As a third limitation, previous studies seldom explicitly addressed the possibility that changes in similar drivers may have different impacts in sending and receiving countries. Instead, studies typically either considered the impact of one specific change in one country group only (either sending or receiving), or they simply considered the impact of global changes on migration flows, without specifying how these changes could affect sending or receiving countries differently. For example, one study considered how migration flows would change between OECD and non-OECD countries by considering the change in economic growth in OECD countries and the level of social development in non-OECD countries, while neglecting change in economic growth in non-OECD countries and the level of social development in OECD countries (OECD, 2009). Other studies considered the same kinds of change in the same driver in sending and receiving countries, implicitly assuming that sending and receiving countries will follow similar pathways of change in the future. For example, global economic convergence could be the result of economic growth in less developed countries, yet it could also follow from stagnated growth in more developed countries. However, these two developments can have different effects on migration pressure and demand in sending and receiving countries. In other words, previous studies insufficiently acknowledged that the main factors driving changes in the migration pressure in sending countries may be different from those that drive changes in the demand for migrants in receiving countries.
Finally, few studies attempted to provide a quantification of the amount of change in migration flows associated with different scenarios. We could identify one study that provided a quantification of future migration flows under different scenarios (Acostamadiedo et al., 2020). In this study, the authors asked migration scholars to estimate the change in the number of migrants from the whole world to Europe under different scenarios of change in economic growth and the level of cooperation between countries. For example, respondents estimated that international migration to Europe would be highest in a scenario of economic divergence and multilateralism. However, based on these results, it remains unclear which elements of each scenario might lead to higher migration flows. While it is not the main aim of scenario studies to provide quantitative predictions on the future of migration, the current disconnect between the different approaches forms an important limitation for studies that wish to combine quantitative projections with insights from scenario studies.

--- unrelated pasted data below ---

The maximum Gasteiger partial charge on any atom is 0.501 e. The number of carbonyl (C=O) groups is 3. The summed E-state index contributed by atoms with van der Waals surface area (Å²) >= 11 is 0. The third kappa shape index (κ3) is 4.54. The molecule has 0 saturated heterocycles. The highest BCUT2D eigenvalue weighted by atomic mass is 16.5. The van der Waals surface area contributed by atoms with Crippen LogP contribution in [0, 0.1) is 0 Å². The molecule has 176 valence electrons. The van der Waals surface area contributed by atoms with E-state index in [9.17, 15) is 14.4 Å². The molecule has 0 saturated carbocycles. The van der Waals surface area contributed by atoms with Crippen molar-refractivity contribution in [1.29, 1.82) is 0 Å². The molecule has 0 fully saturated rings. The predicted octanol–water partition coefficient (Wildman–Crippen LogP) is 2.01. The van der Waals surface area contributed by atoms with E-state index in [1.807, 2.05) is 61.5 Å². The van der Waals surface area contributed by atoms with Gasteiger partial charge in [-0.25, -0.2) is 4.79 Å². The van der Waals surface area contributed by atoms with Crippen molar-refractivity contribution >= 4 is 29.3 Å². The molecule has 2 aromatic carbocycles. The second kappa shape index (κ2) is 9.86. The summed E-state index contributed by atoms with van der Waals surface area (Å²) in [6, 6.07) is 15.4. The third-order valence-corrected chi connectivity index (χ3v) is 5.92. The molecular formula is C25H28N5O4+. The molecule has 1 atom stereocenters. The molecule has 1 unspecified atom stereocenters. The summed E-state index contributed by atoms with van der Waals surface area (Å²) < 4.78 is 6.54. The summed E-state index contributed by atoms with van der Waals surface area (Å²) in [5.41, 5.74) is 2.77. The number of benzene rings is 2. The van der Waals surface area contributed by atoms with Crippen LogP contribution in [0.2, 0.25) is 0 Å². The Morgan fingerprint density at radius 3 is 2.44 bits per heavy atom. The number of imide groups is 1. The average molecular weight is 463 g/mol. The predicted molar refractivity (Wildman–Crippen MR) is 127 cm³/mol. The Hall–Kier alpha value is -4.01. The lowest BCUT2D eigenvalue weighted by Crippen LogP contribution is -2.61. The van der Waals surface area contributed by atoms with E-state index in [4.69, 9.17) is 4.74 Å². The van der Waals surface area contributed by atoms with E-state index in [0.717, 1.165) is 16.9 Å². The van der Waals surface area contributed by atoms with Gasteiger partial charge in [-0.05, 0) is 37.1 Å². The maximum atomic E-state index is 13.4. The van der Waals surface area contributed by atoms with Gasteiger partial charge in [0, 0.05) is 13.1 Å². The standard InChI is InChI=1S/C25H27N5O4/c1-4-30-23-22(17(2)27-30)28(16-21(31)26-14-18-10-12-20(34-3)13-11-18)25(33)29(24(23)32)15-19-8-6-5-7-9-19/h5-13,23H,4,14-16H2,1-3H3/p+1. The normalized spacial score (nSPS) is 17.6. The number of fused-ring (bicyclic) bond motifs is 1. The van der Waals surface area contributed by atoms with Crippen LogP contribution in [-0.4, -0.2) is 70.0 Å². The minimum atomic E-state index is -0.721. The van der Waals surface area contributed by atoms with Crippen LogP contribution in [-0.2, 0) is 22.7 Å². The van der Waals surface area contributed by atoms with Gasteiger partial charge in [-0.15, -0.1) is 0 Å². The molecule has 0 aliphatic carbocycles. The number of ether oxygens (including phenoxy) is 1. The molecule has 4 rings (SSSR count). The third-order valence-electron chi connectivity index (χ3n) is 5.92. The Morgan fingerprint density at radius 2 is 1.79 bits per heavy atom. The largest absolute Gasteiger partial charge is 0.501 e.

In the next section, we propose a new approach to building migration scenarios that address these four limitations. This is done by moving away from the Intuitive Logics approach that has dominated so far in applications of scenario planning to migration and by integrating practices found in other disciplines such as environmental and biological studies (Sala et al., 2000; Van Vuuren et al., 2011; Nicholson et al., 2019). Similar to many scenarios published in those disciplines, we rely on the opinion of migration scholars to unravel causal mechanisms between drivers and the outcome of interest (Pereira et al., 2010) and pay particular attention to the interactions that might exist between different drivers (Nilsson et al., 2016; Van Soest et al., 2019).
Materials and Methods